5. With your photos selected, you can do any of the following:
▪ Click Edit | Copy (or press Ctrl + C) to copy the photos to the
clipboard, then Edit | Paste (or press Ctrl +V) to paste them into the
The information in
▪ Drag the photos over the name of the destination folder in the Folders ACDSee’s database is
pane, then release the mouse. created, stored, and
used by ACDSee. If you
You can drag and drop photos from your camera into ACDSee using
copy, move or rename your
Microsoft Windows Explorer. If you have both windows visible, you can files and photos using other
simply select and drag photos from Windows into the file list in ACDSee. programs, such as Windows
This works well for the first time you are downloading from your camera, or Explorer, ACDSee cannot
if you do not want to keep any database information from ACDSee. track these changes and the
connection to the database
is broken. This can mean
that you lose data.
To prevent this, always
work within ACDSee to
move, copy, or rename your
photos and media files.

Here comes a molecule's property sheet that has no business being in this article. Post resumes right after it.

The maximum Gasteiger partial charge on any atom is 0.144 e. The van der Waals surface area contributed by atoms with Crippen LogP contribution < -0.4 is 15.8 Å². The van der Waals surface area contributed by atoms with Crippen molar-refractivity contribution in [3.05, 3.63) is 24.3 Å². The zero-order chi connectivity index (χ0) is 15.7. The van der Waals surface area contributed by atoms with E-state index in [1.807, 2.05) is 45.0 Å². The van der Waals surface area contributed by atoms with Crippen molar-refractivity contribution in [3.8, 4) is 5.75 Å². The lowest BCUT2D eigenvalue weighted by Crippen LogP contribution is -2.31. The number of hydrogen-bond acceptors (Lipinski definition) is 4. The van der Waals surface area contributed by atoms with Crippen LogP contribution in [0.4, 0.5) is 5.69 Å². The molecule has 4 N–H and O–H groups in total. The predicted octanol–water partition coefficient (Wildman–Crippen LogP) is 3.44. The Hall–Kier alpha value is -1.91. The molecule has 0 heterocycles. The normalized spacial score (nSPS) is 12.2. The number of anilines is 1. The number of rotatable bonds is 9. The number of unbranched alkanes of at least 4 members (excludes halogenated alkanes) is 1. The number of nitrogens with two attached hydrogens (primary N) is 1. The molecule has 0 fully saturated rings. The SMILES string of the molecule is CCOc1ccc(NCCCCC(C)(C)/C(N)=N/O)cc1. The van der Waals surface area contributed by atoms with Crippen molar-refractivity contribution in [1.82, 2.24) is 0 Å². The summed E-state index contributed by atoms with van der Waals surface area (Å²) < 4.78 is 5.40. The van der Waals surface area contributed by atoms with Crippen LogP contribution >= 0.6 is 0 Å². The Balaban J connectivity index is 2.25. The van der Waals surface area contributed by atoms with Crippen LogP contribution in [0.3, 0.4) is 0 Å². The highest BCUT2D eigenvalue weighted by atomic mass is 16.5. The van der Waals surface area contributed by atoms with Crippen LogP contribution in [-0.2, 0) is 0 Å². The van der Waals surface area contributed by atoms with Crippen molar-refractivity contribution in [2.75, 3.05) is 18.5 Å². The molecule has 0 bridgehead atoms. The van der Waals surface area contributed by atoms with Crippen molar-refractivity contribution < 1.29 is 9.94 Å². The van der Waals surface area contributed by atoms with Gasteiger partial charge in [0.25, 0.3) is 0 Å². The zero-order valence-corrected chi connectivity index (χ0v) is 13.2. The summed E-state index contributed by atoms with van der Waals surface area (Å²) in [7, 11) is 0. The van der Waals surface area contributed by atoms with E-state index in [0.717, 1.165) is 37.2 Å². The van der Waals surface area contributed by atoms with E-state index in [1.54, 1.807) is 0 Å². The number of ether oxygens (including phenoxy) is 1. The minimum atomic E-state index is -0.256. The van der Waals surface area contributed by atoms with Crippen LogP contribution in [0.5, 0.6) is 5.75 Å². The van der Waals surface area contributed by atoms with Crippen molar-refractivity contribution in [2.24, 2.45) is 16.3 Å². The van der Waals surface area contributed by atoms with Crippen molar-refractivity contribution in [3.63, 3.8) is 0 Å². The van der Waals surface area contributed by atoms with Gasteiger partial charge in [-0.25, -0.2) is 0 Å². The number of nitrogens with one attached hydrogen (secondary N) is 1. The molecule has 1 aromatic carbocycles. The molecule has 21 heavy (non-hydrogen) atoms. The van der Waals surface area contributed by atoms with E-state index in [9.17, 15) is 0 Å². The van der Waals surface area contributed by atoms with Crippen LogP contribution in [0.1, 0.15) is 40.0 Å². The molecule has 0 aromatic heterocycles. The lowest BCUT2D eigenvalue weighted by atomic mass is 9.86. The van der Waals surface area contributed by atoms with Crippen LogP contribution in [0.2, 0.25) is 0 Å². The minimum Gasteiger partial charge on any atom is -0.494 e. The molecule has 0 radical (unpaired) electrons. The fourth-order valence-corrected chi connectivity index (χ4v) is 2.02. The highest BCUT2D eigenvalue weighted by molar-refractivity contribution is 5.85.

Get Photos | 13
Browse and View
In the Browser, ACDSee displays your photos and ﬁles as a list
of thumbnails that you can resize, customize, group, or sort any
way you choose. In the Viewer, you can see your photos and
media ﬁles at actual size, or at any magniﬁcation. You can also
view ﬁles in Quick View or ACDSee Showroom.
The central part of the Browser is the file list. Usually it is a list of thumbnails of
the photos in the current folder, but it can be a list of search results, rated photos,
images, fonts, or even a text list of file names.
Each thumbnail has the name of the file below it and a small icon in the top right
Docking Compass: corner that shows the file format or image type. If a file has a rating, it will have a
Activates when rating icon beside the file format. If the file has been added to a category, it will
you move a pane have a blue tag. If there are folders below the current folder, you see a folder with
in the Browser to help tiny thumbnails of the first few pictures in that folder.
you position the pane
precisely. The docking
compass has an inner
and outer ring of arrows.
When you hover your
cursor over any of the
arrows, a shaded area
shows you the potential
position of the pane.
Hover over the centre of
the compass to stack a
pane on top of another.
In the upper left corner of the Browser, is the Folders pane,
which lists your computer’s folder structure, and any CD/
To move one pane DVD drives, cameras, or removable drives. Click the name of
of a stack, click and a folder or drive in the Folders pane to see its contents in the
drag its tab to a new file list.
location. Stacked under the Folders panes are two others, the Calendar and Favorites panes.
To move all the panes in You can see their tabs, beside the Folders tab at the bottom of the pane. Click the
a stack click and drag the tab to bring that pane to the front.